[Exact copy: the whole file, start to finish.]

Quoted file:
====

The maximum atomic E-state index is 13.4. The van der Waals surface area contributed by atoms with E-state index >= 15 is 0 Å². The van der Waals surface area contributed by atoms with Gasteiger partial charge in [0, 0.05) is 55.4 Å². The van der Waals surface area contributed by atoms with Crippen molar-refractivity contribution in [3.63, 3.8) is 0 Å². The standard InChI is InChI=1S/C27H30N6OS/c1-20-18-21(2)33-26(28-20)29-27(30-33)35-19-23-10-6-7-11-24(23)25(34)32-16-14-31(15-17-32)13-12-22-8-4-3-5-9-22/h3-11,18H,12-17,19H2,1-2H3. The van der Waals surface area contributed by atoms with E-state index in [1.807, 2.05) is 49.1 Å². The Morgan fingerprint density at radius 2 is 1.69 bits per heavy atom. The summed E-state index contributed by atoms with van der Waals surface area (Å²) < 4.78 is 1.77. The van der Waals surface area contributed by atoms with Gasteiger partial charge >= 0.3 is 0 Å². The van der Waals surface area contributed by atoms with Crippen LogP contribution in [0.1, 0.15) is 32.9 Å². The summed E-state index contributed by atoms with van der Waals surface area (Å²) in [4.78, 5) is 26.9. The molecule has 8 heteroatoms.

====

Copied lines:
The maximum atomic E-state index is 13.4. The van der Waals surface area contributed by atoms with E-state index >= 15 is 0 Å². The van der Waals surface area contributed by atoms with Gasteiger partial charge in [0, 0.05) is 55.4 Å². The van der Waals surface area contributed by atoms with Crippen molar-refractivity contribution in [3.63, 3.8) is 0 Å². The standard InChI is InChI=1S/C27H30N6OS/c1-20-18-21(2)33-26(28-20)29-27(30-33)35-19-23-10-6-7-11-24(23)25(34)32-16-14-31(15-17-32)13-12-22-8-4-3-5-9-22/h3-11,18H,12-17,19H2,1-2H3. The van der Waals surface area contributed by atoms with E-state index in [1.807, 2.05) is 49.1 Å². The Morgan fingerprint density at radius 2 is 1.69 bits per heavy atom. The summed E-state index contributed by atoms with van der Waals surface area (Å²) < 4.78 is 1.77. The van der Waals surface area contributed by atoms with Gasteiger partial charge >= 0.3 is 0 Å². The van der Waals surface area contributed by atoms with Crippen LogP contribution in [0.1, 0.15) is 32.9 Å². The summed E-state index contributed by atoms with van der Waals surface area (Å²) in [4.78, 5) is 26.9. The molecule has 8 heteroatoms.